UNCG Campus Weekly

Campus Weekly is published each Wednesday when classes are in session. In the summer, it is published biweekly.

Reading Your Way Through Summer

072110Feature1_SummerReadFrom the Human Resource Services office to the Bryan Building, faculty and staff share some of the books they’re enjoying during these warm months.

Betty Betts in HRS is reading a book on Islam – “It’s not light reading.” Who in HRS is doing some light, summer reading? Deb Carley says she likes romance novels, especially when traveling. Melissa Barnes is reading the mystery “Fever Dream,” part of a series by Douglas Preston and Lincoln Child. She likes “‘chick lit,’ mysteries and sci-fi,” she says. And horror, such as Stephen King books. She now has a Kindle and can download what she wants in seconds, she adds. She can download classics for free.

At the Bryan School’s Dean’s Office, Merry Zahn also is a fan of Stephen King novels. “I recently finished ‘From a Buick 8,’ and I’m looking forward to the release of ‘Under the Dome’ [this month]. I will probably also re-read ‘The Stand’ again this summer,” she says – “I enjoy it every time I read it.

Pam Cash, assistant dean at the Bryan School, has a bunch of books on her reading list. One is “Absolutely American: Four Years at West Point” by David Lipsky, “because it’s one of the freshman reads this summer.” She notes that she’d previously read this year’s other freshman read book, “A Thousand Splendid Suns” by Khaled Hosseini. Other books she plans to read are “Mountains Beyond Mountains: The Quest of Dr. Paul Farmer, A Man Who Could Cure the World” by Tracy Kidder, “Bound Feet, Western Dress: A Memoir” by Pang-Mei Natasha Chang and “The Speed of Trust: The One Thing That Changes Everything” by Steven M. R. Covey. “I won this book as a door prize at a Leadership Greensboro Forum on the same topic,” she says.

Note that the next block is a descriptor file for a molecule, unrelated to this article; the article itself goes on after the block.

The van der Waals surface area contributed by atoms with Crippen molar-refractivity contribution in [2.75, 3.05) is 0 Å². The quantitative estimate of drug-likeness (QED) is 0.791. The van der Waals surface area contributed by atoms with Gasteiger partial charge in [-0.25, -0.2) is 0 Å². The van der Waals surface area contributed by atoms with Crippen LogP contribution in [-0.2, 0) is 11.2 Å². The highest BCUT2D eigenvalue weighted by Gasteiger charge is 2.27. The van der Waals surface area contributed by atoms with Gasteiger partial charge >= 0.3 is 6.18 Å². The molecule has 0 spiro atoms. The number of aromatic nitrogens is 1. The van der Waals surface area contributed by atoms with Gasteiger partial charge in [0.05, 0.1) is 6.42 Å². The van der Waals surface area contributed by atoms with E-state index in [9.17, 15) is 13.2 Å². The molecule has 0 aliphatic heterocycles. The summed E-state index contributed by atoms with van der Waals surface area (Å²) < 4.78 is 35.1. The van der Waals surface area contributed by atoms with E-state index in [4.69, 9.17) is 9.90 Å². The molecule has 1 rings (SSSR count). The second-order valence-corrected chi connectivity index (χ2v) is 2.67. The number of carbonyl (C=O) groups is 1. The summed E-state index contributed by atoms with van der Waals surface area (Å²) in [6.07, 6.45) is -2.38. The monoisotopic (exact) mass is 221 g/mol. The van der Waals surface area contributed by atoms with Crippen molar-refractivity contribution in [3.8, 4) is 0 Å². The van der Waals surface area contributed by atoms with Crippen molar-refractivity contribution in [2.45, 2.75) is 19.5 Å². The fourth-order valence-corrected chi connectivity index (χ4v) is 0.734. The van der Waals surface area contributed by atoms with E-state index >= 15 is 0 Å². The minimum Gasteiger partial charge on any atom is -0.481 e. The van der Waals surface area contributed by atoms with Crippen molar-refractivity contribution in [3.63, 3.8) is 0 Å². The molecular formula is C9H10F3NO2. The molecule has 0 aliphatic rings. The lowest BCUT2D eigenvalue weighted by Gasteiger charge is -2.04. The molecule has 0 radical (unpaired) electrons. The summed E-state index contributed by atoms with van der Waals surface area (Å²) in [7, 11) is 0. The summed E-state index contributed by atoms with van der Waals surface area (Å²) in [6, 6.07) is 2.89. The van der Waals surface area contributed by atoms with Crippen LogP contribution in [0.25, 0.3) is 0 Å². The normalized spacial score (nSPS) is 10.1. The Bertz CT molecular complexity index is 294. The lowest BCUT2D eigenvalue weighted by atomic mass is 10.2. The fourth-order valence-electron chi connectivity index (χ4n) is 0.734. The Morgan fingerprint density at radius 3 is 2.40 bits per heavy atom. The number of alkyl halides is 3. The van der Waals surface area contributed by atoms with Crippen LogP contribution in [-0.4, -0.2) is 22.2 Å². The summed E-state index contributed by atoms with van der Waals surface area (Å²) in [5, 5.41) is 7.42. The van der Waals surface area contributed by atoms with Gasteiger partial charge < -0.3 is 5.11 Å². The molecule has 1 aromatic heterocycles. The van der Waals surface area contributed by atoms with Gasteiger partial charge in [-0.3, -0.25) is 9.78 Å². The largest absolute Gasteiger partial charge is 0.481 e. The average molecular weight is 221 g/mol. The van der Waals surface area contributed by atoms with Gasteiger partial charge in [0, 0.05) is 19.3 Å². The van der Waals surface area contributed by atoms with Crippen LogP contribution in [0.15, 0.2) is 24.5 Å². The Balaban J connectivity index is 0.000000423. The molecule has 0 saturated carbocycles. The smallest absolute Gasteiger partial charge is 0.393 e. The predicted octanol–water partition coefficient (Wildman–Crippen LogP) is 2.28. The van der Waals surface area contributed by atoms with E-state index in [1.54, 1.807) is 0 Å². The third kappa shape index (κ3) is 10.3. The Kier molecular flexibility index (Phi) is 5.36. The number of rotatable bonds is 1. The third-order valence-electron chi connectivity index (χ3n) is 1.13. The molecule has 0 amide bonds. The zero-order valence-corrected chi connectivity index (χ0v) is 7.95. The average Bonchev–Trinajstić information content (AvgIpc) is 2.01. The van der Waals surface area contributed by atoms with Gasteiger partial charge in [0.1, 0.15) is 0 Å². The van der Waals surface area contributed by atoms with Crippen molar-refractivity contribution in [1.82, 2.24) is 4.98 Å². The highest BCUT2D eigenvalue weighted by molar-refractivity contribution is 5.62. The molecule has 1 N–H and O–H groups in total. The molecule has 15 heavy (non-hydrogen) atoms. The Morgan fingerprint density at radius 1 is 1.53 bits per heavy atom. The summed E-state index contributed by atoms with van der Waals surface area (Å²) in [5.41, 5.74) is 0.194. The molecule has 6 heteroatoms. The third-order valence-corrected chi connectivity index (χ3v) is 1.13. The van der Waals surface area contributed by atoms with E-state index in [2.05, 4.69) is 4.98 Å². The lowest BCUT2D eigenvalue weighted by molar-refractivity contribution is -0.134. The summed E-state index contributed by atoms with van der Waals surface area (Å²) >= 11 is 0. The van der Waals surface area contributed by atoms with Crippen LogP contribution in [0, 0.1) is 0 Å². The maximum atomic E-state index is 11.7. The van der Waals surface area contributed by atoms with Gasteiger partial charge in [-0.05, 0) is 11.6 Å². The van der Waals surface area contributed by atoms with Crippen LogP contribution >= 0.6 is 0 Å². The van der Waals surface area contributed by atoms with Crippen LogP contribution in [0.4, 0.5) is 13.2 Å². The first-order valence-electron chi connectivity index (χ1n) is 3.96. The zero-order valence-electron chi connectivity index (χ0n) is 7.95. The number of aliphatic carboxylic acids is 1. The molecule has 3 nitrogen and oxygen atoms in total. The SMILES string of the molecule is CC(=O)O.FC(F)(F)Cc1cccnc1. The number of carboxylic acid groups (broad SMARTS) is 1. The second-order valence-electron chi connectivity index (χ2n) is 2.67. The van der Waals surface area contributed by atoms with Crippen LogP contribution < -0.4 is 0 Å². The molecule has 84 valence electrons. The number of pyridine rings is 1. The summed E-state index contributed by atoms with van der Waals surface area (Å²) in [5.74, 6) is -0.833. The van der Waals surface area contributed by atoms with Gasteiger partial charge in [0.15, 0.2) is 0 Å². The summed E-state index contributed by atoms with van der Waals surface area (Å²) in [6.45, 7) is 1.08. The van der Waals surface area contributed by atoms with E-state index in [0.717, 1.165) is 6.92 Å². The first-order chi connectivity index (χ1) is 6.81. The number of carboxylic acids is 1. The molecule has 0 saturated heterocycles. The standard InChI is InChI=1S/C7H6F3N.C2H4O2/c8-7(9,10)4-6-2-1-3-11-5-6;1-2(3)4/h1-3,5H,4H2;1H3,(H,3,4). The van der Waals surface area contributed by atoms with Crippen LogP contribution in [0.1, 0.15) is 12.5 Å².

But that’s not all. There’s “Bitter Blood” by Jerry Bledsoe. “This is a re-read. After 25 years, it is still a chilling and shocking Greensboro true crime story.”

She says that the latter is one of many great books she has come across at used book sales – and enjoyed.

In EUC, Andrew Sharpe, who is manager of technical services there, is continuing to make his way through Colleen McCullough’s “Masters of Rome” series, with “Fortune’s Favorites” and “Caesar’s Women” on tap this summer. He also plans to continue Bernard Cornwell’s Sharpe series with “Sharpe’s Regiment.” “When I get though all that, I am planning on reading Brian Herbert and Kevin Anderson’s continuation of the Dune saga with ‘Winds of Dune,'” he adds.

On the second floor of EUC, Jeffrey Coleman, assistant director of Multicultural Affairs, says his summer read is “The Color of Water” by James McBride.

Baseball coach Mike Gaski, in addition to Spartan recruiting and serving as president of USA Baseball – which organizes America’s national team – likes to write fiction when he can spare time. He is a 1973 UNCG MFA graduate in creative writing. He’s reading two books currently, he says.

“Salmon Rushdie’s ‘The Enchantress of Florence’ is my current travel book and Thomas Pynchon’s ‘Against the Day’ is my bedside read.” He explains that the latter is too heavy for plane travel.

“It seems like I am always trying to catch up with the great writers of fiction,” Gaski says. “So many of our modern day artists are brilliant, and I love the language these two use as they wrestle with questions of belief and magic and science.”